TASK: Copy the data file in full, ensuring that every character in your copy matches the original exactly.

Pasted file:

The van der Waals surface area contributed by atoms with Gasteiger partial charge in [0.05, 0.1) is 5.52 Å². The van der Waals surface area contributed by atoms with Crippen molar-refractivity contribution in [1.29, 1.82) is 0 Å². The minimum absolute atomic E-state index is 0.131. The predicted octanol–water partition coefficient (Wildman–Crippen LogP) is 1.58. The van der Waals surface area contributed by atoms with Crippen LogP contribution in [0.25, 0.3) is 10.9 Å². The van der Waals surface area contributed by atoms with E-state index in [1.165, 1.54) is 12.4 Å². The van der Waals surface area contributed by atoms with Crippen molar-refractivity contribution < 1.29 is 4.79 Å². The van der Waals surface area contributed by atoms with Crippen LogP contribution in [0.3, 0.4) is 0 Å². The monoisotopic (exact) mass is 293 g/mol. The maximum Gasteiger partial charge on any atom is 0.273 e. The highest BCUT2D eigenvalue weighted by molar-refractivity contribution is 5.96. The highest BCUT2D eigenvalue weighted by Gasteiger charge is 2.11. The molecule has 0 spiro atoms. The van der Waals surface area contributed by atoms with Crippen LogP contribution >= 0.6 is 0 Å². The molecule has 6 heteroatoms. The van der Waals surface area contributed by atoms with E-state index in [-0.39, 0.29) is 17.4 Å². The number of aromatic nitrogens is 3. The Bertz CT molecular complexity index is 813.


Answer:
The van der Waals surface area contributed by atoms with Gasteiger partial charge in [0.05, 0.1) is 5.52 Å². The van der Waals surface area contributed by atoms with Crippen molar-refractivity contribution in [1.29, 1.82) is 0 Å². The minimum absolute atomic E-state index is 0.131. The predicted octanol–water partition coefficient (Wildman–Crippen LogP) is 1.58. The van der Waals surface area contributed by atoms with Crippen LogP contribution in [0.25, 0.3) is 10.9 Å². The van der Waals surface area contributed by atoms with E-state index in [1.165, 1.54) is 12.4 Å². The van der Waals surface area contributed by atoms with Crippen molar-refractivity contribution < 1.29 is 4.79 Å². The van der Waals surface area contributed by atoms with Crippen LogP contribution in [0.3, 0.4) is 0 Å². The monoisotopic (exact) mass is 293 g/mol. The maximum Gasteiger partial charge on any atom is 0.273 e. The highest BCUT2D eigenvalue weighted by molar-refractivity contribution is 5.96. The highest BCUT2D eigenvalue weighted by Gasteiger charge is 2.11. The molecule has 0 spiro atoms. The van der Waals surface area contributed by atoms with Crippen LogP contribution >= 0.6 is 0 Å². The molecule has 6 heteroatoms. The van der Waals surface area contributed by atoms with E-state index in [-0.39, 0.29) is 17.4 Å². The number of aromatic nitrogens is 3. The Bertz CT molecular complexity index is 813.